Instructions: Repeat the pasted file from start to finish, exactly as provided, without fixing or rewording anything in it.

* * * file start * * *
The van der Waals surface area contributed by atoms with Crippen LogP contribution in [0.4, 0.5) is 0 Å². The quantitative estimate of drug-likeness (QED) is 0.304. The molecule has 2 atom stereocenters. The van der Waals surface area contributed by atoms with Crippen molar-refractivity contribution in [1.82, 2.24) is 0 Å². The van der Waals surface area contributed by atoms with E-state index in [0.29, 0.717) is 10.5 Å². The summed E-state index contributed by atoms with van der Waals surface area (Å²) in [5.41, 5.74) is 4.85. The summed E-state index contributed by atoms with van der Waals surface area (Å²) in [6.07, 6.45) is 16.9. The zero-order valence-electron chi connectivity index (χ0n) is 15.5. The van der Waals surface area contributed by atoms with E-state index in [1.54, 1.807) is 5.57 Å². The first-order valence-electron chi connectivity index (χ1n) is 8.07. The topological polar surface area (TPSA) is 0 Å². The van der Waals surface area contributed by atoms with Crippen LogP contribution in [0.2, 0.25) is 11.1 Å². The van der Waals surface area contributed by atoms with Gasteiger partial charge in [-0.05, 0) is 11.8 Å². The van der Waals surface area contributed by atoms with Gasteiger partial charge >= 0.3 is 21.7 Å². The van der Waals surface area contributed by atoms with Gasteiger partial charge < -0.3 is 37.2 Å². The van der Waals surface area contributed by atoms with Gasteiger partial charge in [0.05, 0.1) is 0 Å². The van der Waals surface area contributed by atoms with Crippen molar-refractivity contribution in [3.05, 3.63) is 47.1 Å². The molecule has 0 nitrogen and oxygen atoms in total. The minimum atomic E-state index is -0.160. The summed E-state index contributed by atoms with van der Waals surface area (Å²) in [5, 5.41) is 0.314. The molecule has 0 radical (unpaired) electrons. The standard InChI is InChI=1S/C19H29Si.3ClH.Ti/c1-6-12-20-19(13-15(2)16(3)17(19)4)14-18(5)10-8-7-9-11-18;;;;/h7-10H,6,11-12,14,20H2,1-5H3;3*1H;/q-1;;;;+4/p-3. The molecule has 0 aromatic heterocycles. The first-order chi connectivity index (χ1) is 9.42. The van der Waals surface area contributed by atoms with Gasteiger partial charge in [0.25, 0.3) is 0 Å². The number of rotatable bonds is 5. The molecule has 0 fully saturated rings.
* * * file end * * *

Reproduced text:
The van der Waals surface area contributed by atoms with Crippen LogP contribution in [0.4, 0.5) is 0 Å². The quantitative estimate of drug-likeness (QED) is 0.304. The molecule has 2 atom stereocenters. The van der Waals surface area contributed by atoms with Crippen molar-refractivity contribution in [1.82, 2.24) is 0 Å². The van der Waals surface area contributed by atoms with E-state index in [0.29, 0.717) is 10.5 Å². The summed E-state index contributed by atoms with van der Waals surface area (Å²) in [5.41, 5.74) is 4.85. The summed E-state index contributed by atoms with van der Waals surface area (Å²) in [6.07, 6.45) is 16.9. The zero-order valence-electron chi connectivity index (χ0n) is 15.5. The van der Waals surface area contributed by atoms with E-state index in [1.54, 1.807) is 5.57 Å². The first-order valence-electron chi connectivity index (χ1n) is 8.07. The topological polar surface area (TPSA) is 0 Å². The van der Waals surface area contributed by atoms with Crippen LogP contribution in [0.2, 0.25) is 11.1 Å². The van der Waals surface area contributed by atoms with Gasteiger partial charge in [-0.05, 0) is 11.8 Å². The van der Waals surface area contributed by atoms with Gasteiger partial charge >= 0.3 is 21.7 Å². The van der Waals surface area contributed by atoms with Gasteiger partial charge < -0.3 is 37.2 Å². The van der Waals surface area contributed by atoms with Gasteiger partial charge in [0.05, 0.1) is 0 Å². The van der Waals surface area contributed by atoms with Crippen molar-refractivity contribution in [3.05, 3.63) is 47.1 Å². The molecule has 0 nitrogen and oxygen atoms in total. The minimum atomic E-state index is -0.160. The summed E-state index contributed by atoms with van der Waals surface area (Å²) in [5, 5.41) is 0.314. The molecule has 0 radical (unpaired) electrons. The standard InChI is InChI=1S/C19H29Si.3ClH.Ti/c1-6-12-20-19(13-15(2)16(3)17(19)4)14-18(5)10-8-7-9-11-18;;;;/h7-10H,6,11-12,14,20H2,1-5H3;3*1H;/q-1;;;;+4/p-3. The molecule has 0 aromatic heterocycles. The first-order chi connectivity index (χ1) is 9.42. The van der Waals surface area contributed by atoms with Gasteiger partial charge in [0.25, 0.3) is 0 Å². The number of rotatable bonds is 5. The molecule has 0 fully saturated rings.